There are many ways to find a match for your oriental rug. If the oriental rug has a large scale pattern such as the rug in the main sitting area of this living room, then find an oriental rug in a similar color palette but with a small scale pattern as in the fireside sitting area of this living room in a Minnesota home designed by Jeanne Blenkushin. Image courtesy Architectural Digest.

 

11. Is it OK to have mismatched area rugs in a room?

 

two-rugs-living-and-dining-areas-great-room-in-richmond-va-home-by-bunny-williams-architectural-digest-bunny-williams-January 2012.jpg

It is not only OK but stylish to use two mismatched area rugs in a room as illustrated in this great room of a Richmond, Virginia home by AD100 Designer Bunny Williams. The sitting area's cream and beige oriental rug has a field pattern of large open scrolls while the red and gold oriental rug in in the background has an intricate pattern. While these two rugs do not match, Williams linked them by carrying the red from the rug to the red pillows and red table lamp in the sitting area. Image courtesy Architectural Digest.

 

12. Should three rugs in an open concept space have the same design? 

 

three-dissimilar-rugs-in-living-and-dining-areas-in-open-plan-room-Malibu-California-home-by-Estee-Stanley-Interiors-architectural-digest-march-2014.jpg

The three rugs in an open concept space do not have to have the same design, nor do they have to match as illustrated in this chic open plan living and dining space. Two dissimilar rugs define two sitting areas and a third dissimilar rug anchors the dining area in this open plan room in a Malibu, California home by Este Stanley Interiors. The rugs are placed at angles in aligned with the walls of this angled room. A beige contemporary rug anchors the taupe sofa on the left and a long green and gold oriental rug pulls together two green chaise longues in the sitting area on the right. An oriental rug placed parallel to the angled garden facing windows anchors the dining area. Image courtesy Architectural Digest.

13. Can you have the same color rugs throughout the house?

 

Two-similar-cream-rugs-in-dining-and-living-areas-of-open-plan-room.jpg

You can use the same color rug in the dining and living area such as the two cream rugs in this open plan room. Remember to create interest by adding contrast as in this room where polished dark wood floors contrast with cream rugs and cream ceiling and apricot drapes, walls and upholstery add color while apple green accents create pop.

 

14. How to layer a rug on a carpet in a living room 

 

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Layer an oriental rug on a flatweave rug as this will keep the rug from moving. Avoid using a pile carpet as an underlay as it will not keep the top rug securely in place. In this living room in a Tudor Revival home in Washington, D.C. by AD100 designer Darryl Carter, a beige, gold and coral Oushak rug is layered on top of a larger flatweave carpet that has a similar but lighter color palette. The dark wood floor and dark wood furniture add contrast. Image courtesy Architectural Digest.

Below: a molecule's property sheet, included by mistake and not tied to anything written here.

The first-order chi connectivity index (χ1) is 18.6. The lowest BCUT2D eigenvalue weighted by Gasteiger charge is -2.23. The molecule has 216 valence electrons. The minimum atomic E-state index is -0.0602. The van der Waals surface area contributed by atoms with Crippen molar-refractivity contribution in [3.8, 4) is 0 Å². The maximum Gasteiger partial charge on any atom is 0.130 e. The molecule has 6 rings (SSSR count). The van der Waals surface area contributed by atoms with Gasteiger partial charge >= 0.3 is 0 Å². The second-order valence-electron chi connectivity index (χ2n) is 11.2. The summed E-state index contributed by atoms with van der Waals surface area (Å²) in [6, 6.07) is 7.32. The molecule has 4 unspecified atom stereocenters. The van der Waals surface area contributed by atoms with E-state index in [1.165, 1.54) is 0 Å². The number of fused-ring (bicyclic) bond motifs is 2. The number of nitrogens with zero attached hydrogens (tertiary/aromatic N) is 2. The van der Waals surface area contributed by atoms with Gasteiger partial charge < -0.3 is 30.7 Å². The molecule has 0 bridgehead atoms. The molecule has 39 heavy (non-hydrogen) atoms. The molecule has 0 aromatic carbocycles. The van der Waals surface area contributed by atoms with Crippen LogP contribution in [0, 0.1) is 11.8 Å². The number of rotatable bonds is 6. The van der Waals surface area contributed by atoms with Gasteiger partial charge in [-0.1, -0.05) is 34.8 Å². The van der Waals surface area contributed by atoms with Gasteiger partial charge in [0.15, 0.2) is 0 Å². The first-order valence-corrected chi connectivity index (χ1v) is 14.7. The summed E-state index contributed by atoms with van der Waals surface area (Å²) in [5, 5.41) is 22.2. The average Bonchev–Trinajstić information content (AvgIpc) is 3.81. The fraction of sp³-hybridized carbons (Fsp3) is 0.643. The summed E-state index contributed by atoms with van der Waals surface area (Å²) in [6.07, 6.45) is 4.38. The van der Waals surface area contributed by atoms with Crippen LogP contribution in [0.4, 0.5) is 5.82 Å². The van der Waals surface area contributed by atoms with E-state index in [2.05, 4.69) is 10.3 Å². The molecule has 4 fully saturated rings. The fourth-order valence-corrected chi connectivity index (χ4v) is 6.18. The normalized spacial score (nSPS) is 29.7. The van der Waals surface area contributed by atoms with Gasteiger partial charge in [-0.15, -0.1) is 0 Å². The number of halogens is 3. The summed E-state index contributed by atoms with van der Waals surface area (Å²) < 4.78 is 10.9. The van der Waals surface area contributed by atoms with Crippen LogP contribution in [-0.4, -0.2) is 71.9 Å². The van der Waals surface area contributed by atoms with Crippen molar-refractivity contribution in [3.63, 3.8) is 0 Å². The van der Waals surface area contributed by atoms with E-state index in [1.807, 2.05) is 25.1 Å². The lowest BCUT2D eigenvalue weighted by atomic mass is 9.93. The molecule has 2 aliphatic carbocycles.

15. How to coordinate rugs between rooms

 

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A great way to coordinate rugs between rooms is to choose rug that have similar colors but contrasting patterns as in this home on Long Island Sound in Connecticut by AD100 designer Mariette Himes Gomez. The cream, gray and red Bessarabian rug at the entrance of the great room introduces enlivening pattern and colors that contrast with with the two similar cream rugs in the dining and living areas. Dark wood furniture and dark bands in the pale wood floor add further contrast. Image courtesy Architectural Digest.

 

16. What style carpet runners work best when oriental rugs in adjoining rooms can be seen? 

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You can create a stylish look by pairing carpet runners of a different style with oriental rugs that can be seen in adjoining rooms as in this chic stair landing where a tonal beige stair runner with a leaf pattern provides a soothing contrast to the high contrast black and white marble floor and two jewel toned traditional oriental rugs in colors that do not coordinate. These three mismatched rugs create a sophisticated look that feels "collected, not decorated". Image courtesy Architectural Digest.

 

Tags: Darryl Carter, Thomas Britt, Ralph Lauren, Juan Pablo Molyneux, Windsor Smith, Bunny Williams, David Easton, Mariette Himes Gomez, Thomas O'Brien, Justine Sancho, Thomas Pheasant, Jeanne Blenkushin, Este Stanley Interiors, Francis D’Haene, D'Apostrophe Design